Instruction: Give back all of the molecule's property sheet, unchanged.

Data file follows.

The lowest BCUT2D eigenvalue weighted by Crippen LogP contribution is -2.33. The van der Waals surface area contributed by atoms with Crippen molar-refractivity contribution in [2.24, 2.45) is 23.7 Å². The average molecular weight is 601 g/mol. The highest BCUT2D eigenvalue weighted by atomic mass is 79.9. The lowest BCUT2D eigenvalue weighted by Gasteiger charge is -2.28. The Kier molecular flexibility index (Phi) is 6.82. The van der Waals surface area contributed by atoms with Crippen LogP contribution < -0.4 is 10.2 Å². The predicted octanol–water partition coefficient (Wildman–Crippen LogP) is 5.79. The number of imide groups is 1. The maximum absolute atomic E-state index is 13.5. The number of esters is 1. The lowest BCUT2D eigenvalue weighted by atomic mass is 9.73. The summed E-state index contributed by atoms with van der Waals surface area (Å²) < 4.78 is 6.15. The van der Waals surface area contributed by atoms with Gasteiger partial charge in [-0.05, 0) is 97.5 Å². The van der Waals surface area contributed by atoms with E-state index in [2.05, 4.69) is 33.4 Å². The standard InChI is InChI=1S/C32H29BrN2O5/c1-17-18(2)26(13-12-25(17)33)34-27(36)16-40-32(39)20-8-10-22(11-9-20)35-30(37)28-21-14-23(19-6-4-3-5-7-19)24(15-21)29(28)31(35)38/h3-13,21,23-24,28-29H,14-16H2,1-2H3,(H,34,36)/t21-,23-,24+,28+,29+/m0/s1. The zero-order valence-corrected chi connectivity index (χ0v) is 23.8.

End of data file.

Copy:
The lowest BCUT2D eigenvalue weighted by Crippen LogP contribution is -2.33. The van der Waals surface area contributed by atoms with Crippen molar-refractivity contribution in [2.24, 2.45) is 23.7 Å². The average molecular weight is 601 g/mol. The highest BCUT2D eigenvalue weighted by atomic mass is 79.9. The lowest BCUT2D eigenvalue weighted by Gasteiger charge is -2.28. The Kier molecular flexibility index (Phi) is 6.82. The van der Waals surface area contributed by atoms with Crippen LogP contribution < -0.4 is 10.2 Å². The predicted octanol–water partition coefficient (Wildman–Crippen LogP) is 5.79. The number of imide groups is 1. The maximum absolute atomic E-state index is 13.5. The number of esters is 1. The lowest BCUT2D eigenvalue weighted by atomic mass is 9.73. The summed E-state index contributed by atoms with van der Waals surface area (Å²) < 4.78 is 6.15. The van der Waals surface area contributed by atoms with Gasteiger partial charge in [-0.05, 0) is 97.5 Å². The van der Waals surface area contributed by atoms with E-state index in [2.05, 4.69) is 33.4 Å². The standard InChI is InChI=1S/C32H29BrN2O5/c1-17-18(2)26(13-12-25(17)33)34-27(36)16-40-32(39)20-8-10-22(11-9-20)35-30(37)28-21-14-23(19-6-4-3-5-7-19)24(15-21)29(28)31(35)38/h3-13,21,23-24,28-29H,14-16H2,1-2H3,(H,34,36)/t21-,23-,24+,28+,29+/m0/s1. The zero-order valence-corrected chi connectivity index (χ0v) is 23.8.